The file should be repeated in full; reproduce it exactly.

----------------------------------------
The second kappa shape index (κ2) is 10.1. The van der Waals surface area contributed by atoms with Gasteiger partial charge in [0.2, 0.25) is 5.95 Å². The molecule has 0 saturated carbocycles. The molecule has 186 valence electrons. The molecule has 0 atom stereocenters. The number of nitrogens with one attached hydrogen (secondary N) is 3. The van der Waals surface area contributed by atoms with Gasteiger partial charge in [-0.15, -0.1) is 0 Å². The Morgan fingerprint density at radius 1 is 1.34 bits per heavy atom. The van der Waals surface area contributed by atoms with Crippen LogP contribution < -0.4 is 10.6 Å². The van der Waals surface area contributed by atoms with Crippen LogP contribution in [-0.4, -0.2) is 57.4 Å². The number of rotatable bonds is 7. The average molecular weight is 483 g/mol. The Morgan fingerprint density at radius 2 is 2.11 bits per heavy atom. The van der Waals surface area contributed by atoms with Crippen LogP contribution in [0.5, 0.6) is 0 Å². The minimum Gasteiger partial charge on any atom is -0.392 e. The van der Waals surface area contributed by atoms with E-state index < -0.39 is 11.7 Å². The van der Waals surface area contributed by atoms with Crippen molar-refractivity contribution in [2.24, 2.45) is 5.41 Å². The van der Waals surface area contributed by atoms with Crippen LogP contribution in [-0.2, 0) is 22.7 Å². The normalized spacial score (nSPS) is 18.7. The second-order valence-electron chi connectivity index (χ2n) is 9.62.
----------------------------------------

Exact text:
The second kappa shape index (κ2) is 10.1. The van der Waals surface area contributed by atoms with Gasteiger partial charge in [0.2, 0.25) is 5.95 Å². The molecule has 0 saturated carbocycles. The molecule has 186 valence electrons. The molecule has 0 atom stereocenters. The number of nitrogens with one attached hydrogen (secondary N) is 3. The van der Waals surface area contributed by atoms with Gasteiger partial charge in [-0.15, -0.1) is 0 Å². The Morgan fingerprint density at radius 1 is 1.34 bits per heavy atom. The van der Waals surface area contributed by atoms with Crippen LogP contribution < -0.4 is 10.6 Å². The van der Waals surface area contributed by atoms with Crippen LogP contribution in [-0.4, -0.2) is 57.4 Å². The number of rotatable bonds is 7. The average molecular weight is 483 g/mol. The Morgan fingerprint density at radius 2 is 2.11 bits per heavy atom. The van der Waals surface area contributed by atoms with Crippen LogP contribution in [0.5, 0.6) is 0 Å². The minimum Gasteiger partial charge on any atom is -0.392 e. The van der Waals surface area contributed by atoms with E-state index < -0.39 is 11.7 Å². The van der Waals surface area contributed by atoms with Crippen molar-refractivity contribution in [2.24, 2.45) is 5.41 Å². The van der Waals surface area contributed by atoms with Crippen LogP contribution in [-0.2, 0) is 22.7 Å². The normalized spacial score (nSPS) is 18.7. The second-order valence-electron chi connectivity index (χ2n) is 9.62.